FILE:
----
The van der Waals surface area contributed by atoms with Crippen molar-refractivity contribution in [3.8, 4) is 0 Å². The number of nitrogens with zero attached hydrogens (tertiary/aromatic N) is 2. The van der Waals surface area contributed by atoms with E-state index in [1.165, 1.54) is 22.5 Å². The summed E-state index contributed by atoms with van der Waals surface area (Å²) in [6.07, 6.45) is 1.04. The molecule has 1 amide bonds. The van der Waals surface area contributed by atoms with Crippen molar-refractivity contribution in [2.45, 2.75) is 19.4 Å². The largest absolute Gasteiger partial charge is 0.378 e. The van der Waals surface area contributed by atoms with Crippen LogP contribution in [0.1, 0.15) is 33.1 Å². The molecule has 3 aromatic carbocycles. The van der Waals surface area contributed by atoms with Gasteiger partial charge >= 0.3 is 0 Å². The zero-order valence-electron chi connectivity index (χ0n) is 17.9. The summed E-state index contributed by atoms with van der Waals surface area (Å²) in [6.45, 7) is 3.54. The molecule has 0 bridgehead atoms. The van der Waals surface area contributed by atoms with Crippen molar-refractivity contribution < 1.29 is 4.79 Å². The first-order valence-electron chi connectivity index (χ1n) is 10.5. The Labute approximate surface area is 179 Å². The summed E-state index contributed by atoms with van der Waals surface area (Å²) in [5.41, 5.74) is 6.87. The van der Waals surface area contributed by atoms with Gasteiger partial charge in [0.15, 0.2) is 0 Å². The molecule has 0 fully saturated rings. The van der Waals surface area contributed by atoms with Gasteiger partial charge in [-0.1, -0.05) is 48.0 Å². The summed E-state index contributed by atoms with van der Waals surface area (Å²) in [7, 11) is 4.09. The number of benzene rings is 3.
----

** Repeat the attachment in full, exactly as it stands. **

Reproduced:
The van der Waals surface area contributed by atoms with Crippen molar-refractivity contribution in [3.8, 4) is 0 Å². The number of nitrogens with zero attached hydrogens (tertiary/aromatic N) is 2. The van der Waals surface area contributed by atoms with E-state index in [1.165, 1.54) is 22.5 Å². The summed E-state index contributed by atoms with van der Waals surface area (Å²) in [6.07, 6.45) is 1.04. The molecule has 1 amide bonds. The van der Waals surface area contributed by atoms with Crippen molar-refractivity contribution in [2.45, 2.75) is 19.4 Å². The largest absolute Gasteiger partial charge is 0.378 e. The van der Waals surface area contributed by atoms with Crippen LogP contribution in [0.1, 0.15) is 33.1 Å². The molecule has 3 aromatic carbocycles. The van der Waals surface area contributed by atoms with Gasteiger partial charge >= 0.3 is 0 Å². The zero-order valence-electron chi connectivity index (χ0n) is 17.9. The summed E-state index contributed by atoms with van der Waals surface area (Å²) in [6.45, 7) is 3.54. The molecule has 0 bridgehead atoms. The van der Waals surface area contributed by atoms with Crippen molar-refractivity contribution < 1.29 is 4.79 Å². The first-order valence-electron chi connectivity index (χ1n) is 10.5. The Labute approximate surface area is 179 Å². The summed E-state index contributed by atoms with van der Waals surface area (Å²) in [5.41, 5.74) is 6.87. The van der Waals surface area contributed by atoms with Gasteiger partial charge in [0.15, 0.2) is 0 Å². The molecule has 0 fully saturated rings. The van der Waals surface area contributed by atoms with Gasteiger partial charge in [-0.1, -0.05) is 48.0 Å². The summed E-state index contributed by atoms with van der Waals surface area (Å²) in [7, 11) is 4.09. The number of benzene rings is 3.